UT College of Architecture & Design Screen Wall and Reception Desk


We were told the wall needed to house all of the college’s office supplies, administrative mailboxes, fax machine and copier as well as a receptionist. The wall will be the face of the school they said- “what can it communicate to visitors and prospective students?” I was then told I had three weeks to design and build it.


The task was daunting, but ultimately urgency breeds decisiveness. Only certain materials could be afforded and there was not time for precise drawings. Decisions had to be made in process and they had to be made fast.


The challenge was injecting meaning into the thing. How could it communicate, advertise or make a statement, and what was a legitimate statement for such a thing to make? We are always skeptical of overtly poetic projects. If there was ever a reason simply for a beautiful wall then this was it. Why shouldn’t it glow? Why shouldn’t it employ the color day-glow orange? The questions of why quickly changed to statements of why not! It is immeasurable how much this disturbed our every sensibility as designers and rationalists.


A correct interpretation of design can never be guaranteed. All one can really own is intent. By employing free material in terrifying repetition one message could be blood sweat and tears; as we could not have chosen a more labor intensive way to build something than stacking slivers of sheet goods like masonry. Maybe it talks about workmanship: some areas are constructed to absurdly tight tolerances while others are what they are based on performance or the need for timely results. Ultimately the thing stands and engages the visitor with the question “what is my purpose, and why was I made this way?” Does not every design silently ask this question to those willing to listen? One could go on and on about the theoretical underpinnings for the design intent but does anyone outside the intimate circles of the academy care? One thing people can quickly (and sometimes only) grasp is a fleeting image- a first glance gut reaction. Architecture is lucky if it even gets that.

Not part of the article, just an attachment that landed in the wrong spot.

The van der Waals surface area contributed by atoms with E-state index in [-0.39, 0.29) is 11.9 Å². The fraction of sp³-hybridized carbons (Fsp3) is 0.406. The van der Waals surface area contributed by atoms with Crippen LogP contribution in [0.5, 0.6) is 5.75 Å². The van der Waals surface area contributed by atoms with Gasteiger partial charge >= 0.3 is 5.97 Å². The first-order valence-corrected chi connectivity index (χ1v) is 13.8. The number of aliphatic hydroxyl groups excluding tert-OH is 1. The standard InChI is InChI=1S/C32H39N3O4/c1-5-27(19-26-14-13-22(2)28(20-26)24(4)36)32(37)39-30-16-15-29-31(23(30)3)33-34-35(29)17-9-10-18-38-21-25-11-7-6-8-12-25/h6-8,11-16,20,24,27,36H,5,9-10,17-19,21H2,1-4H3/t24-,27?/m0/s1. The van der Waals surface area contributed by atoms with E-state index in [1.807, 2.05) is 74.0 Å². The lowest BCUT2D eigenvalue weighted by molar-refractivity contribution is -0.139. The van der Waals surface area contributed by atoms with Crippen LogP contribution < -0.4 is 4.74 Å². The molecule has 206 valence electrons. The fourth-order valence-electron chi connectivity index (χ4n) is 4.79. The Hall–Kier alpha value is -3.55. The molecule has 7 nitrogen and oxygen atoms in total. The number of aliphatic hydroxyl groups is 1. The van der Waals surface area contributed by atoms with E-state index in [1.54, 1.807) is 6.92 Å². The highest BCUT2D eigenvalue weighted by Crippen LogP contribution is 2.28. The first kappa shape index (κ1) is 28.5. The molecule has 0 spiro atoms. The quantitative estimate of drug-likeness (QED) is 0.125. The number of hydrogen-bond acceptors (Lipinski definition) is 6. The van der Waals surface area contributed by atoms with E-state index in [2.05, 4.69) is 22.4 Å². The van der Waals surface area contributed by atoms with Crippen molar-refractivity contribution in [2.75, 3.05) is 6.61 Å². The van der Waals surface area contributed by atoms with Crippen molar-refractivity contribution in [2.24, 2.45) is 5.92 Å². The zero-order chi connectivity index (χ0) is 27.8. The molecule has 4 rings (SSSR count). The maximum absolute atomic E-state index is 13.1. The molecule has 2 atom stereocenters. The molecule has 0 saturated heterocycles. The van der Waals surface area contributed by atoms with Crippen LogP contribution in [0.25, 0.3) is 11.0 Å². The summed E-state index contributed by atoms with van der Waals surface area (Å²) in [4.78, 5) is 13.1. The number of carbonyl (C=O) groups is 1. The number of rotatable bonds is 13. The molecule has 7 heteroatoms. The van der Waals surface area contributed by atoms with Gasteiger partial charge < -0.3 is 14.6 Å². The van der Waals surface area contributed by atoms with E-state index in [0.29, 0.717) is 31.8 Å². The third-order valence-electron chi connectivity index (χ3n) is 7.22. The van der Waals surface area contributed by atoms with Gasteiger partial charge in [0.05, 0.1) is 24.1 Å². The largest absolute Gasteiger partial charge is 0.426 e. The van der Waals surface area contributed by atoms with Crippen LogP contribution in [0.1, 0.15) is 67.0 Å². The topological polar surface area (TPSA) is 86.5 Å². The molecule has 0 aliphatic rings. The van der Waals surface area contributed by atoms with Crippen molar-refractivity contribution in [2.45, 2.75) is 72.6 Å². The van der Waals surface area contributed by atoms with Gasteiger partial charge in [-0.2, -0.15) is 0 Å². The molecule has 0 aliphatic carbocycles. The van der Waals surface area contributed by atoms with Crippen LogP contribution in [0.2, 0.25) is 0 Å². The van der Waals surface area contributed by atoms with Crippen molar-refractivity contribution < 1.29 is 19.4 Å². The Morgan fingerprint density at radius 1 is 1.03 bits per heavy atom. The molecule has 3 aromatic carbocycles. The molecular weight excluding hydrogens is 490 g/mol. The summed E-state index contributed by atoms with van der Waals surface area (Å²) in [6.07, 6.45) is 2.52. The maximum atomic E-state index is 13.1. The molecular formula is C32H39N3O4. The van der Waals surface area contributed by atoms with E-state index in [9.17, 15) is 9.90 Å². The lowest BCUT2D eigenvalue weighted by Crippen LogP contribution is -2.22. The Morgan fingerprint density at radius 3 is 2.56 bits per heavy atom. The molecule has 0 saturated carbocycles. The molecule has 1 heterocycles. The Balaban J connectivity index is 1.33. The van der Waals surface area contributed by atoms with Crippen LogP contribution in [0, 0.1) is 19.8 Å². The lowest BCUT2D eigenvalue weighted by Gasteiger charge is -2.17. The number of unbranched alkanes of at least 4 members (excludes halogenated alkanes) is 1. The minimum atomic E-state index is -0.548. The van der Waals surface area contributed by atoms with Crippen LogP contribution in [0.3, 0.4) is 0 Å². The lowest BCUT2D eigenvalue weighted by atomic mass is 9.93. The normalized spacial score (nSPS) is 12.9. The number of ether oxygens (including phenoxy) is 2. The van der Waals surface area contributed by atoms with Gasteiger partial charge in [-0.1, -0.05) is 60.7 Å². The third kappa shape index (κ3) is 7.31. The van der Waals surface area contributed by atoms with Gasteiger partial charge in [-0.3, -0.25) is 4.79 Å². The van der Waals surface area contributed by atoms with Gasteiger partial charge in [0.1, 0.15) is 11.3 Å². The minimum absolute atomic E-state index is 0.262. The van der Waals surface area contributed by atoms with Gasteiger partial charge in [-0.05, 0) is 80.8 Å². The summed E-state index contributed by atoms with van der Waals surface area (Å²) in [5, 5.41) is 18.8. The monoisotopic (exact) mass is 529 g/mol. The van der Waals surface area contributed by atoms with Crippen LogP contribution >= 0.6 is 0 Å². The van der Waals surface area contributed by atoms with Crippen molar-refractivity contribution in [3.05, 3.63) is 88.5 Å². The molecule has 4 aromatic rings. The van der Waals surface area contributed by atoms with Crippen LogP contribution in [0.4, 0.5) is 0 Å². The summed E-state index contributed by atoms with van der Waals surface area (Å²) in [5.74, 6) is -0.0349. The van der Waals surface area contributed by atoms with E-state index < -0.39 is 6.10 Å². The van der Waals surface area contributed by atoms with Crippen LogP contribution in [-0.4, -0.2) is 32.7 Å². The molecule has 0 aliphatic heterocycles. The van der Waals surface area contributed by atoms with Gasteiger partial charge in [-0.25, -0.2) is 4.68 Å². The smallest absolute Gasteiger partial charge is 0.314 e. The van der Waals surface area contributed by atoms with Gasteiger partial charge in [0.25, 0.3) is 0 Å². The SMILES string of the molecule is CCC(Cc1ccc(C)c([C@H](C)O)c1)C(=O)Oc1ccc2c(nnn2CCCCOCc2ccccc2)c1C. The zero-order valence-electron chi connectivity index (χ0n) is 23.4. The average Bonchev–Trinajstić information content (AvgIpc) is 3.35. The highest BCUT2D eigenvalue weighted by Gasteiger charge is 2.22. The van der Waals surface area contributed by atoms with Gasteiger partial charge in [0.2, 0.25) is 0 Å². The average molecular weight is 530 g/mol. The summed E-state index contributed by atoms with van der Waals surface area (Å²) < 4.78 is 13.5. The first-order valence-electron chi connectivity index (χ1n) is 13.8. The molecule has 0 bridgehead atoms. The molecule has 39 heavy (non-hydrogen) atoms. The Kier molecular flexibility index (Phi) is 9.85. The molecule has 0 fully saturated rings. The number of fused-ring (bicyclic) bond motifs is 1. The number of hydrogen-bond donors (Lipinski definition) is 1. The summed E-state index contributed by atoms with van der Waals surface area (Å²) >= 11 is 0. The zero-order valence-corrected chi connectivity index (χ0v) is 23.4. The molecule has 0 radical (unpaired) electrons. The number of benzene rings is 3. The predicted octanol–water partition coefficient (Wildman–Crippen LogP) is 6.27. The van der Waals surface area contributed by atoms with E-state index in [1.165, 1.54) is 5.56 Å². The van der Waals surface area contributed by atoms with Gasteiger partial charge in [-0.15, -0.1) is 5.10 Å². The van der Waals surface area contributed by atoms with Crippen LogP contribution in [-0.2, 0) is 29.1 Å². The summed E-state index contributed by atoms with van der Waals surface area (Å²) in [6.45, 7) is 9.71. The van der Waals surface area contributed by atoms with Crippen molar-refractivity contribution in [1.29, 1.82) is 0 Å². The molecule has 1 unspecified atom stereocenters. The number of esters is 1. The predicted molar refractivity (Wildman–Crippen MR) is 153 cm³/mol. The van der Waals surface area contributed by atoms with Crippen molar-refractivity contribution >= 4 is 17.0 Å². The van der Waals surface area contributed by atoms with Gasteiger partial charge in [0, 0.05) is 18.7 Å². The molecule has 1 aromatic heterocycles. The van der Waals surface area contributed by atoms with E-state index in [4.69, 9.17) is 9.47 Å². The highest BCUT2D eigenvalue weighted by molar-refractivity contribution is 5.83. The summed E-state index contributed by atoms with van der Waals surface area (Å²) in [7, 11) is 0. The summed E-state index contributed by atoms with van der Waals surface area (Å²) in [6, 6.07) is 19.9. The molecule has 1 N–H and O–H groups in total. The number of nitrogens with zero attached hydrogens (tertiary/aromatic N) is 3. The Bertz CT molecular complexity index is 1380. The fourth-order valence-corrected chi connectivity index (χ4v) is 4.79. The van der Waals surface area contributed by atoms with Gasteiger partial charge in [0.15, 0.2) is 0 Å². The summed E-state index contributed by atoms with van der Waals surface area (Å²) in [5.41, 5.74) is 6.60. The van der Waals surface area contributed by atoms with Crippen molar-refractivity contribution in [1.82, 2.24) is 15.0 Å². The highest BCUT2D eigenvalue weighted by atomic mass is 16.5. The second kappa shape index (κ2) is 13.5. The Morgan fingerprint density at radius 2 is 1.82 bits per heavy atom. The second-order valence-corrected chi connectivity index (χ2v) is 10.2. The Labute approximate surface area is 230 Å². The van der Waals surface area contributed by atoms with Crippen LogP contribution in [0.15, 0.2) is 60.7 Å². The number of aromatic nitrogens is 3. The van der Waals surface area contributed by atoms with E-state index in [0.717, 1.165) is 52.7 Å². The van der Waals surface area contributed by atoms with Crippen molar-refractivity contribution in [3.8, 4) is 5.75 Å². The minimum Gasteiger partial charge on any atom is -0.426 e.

For a prospective student to see the thing and state, “whoa, this is badass!” or a visitor to tell our receptionist that she has the coolest desk in the whole university at least starts a dialog. One hopes that initial attraction or interest leads to criticism and discourse, but at the end of the day design is mostly judged by its image; like the glossy centerfold architecture that grace our profession’s publications. We have always been critical of fancy form and seemingly irrational techniques but if such a work is the handshake that introduces the masses to the potential of design then so be it. I just hope we can sleep at night with this newfound realization.